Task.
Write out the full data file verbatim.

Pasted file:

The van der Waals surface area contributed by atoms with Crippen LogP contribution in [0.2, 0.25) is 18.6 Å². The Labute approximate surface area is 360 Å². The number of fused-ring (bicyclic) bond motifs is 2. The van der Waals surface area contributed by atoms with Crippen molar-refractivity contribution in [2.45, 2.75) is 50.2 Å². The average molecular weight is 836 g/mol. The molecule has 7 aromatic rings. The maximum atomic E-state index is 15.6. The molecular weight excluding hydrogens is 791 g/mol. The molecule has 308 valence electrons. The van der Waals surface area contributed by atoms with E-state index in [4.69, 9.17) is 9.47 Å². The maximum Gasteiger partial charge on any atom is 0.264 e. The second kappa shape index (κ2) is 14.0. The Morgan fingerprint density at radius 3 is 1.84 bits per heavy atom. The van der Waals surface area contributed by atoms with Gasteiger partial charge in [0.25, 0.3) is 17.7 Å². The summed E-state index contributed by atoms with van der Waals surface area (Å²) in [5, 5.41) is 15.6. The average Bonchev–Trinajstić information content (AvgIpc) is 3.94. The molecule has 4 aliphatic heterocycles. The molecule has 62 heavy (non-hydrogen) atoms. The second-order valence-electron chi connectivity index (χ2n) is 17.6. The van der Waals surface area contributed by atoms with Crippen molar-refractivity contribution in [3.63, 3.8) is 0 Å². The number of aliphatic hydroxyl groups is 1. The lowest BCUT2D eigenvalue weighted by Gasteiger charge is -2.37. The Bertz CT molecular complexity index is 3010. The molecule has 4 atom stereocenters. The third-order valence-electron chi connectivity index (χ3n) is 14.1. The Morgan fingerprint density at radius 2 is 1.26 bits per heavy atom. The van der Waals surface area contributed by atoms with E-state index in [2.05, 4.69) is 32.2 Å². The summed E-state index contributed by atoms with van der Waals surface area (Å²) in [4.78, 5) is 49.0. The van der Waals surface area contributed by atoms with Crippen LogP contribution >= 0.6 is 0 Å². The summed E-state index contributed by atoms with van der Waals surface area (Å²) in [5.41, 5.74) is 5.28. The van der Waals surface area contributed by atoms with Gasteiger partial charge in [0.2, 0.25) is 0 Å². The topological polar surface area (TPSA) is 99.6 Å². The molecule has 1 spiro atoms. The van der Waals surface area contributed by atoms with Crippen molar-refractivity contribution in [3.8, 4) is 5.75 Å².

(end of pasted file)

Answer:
The van der Waals surface area contributed by atoms with Crippen LogP contribution in [0.2, 0.25) is 18.6 Å². The Labute approximate surface area is 360 Å². The number of fused-ring (bicyclic) bond motifs is 2. The van der Waals surface area contributed by atoms with Crippen molar-refractivity contribution in [2.45, 2.75) is 50.2 Å². The average molecular weight is 836 g/mol. The molecule has 7 aromatic rings. The maximum atomic E-state index is 15.6. The molecular weight excluding hydrogens is 791 g/mol. The molecule has 308 valence electrons. The van der Waals surface area contributed by atoms with E-state index in [4.69, 9.17) is 9.47 Å². The maximum Gasteiger partial charge on any atom is 0.264 e. The second kappa shape index (κ2) is 14.0. The Morgan fingerprint density at radius 3 is 1.84 bits per heavy atom. The van der Waals surface area contributed by atoms with Gasteiger partial charge in [0.25, 0.3) is 17.7 Å². The summed E-state index contributed by atoms with van der Waals surface area (Å²) in [5, 5.41) is 15.6. The average Bonchev–Trinajstić information content (AvgIpc) is 3.94. The molecule has 4 aliphatic heterocycles. The molecule has 62 heavy (non-hydrogen) atoms. The second-order valence-electron chi connectivity index (χ2n) is 17.6. The van der Waals surface area contributed by atoms with Crippen molar-refractivity contribution in [3.63, 3.8) is 0 Å². The number of aliphatic hydroxyl groups is 1. The lowest BCUT2D eigenvalue weighted by Gasteiger charge is -2.37. The Bertz CT molecular complexity index is 3010. The molecule has 4 atom stereocenters. The third-order valence-electron chi connectivity index (χ3n) is 14.1. The Morgan fingerprint density at radius 2 is 1.26 bits per heavy atom. The van der Waals surface area contributed by atoms with E-state index in [2.05, 4.69) is 32.2 Å². The summed E-state index contributed by atoms with van der Waals surface area (Å²) in [4.78, 5) is 49.0. The van der Waals surface area contributed by atoms with Crippen LogP contribution >= 0.6 is 0 Å². The summed E-state index contributed by atoms with van der Waals surface area (Å²) in [5.41, 5.74) is 5.28. The van der Waals surface area contributed by atoms with Gasteiger partial charge in [0.2, 0.25) is 0 Å². The topological polar surface area (TPSA) is 99.6 Å². The molecule has 1 spiro atoms. The van der Waals surface area contributed by atoms with Crippen molar-refractivity contribution in [3.8, 4) is 5.75 Å².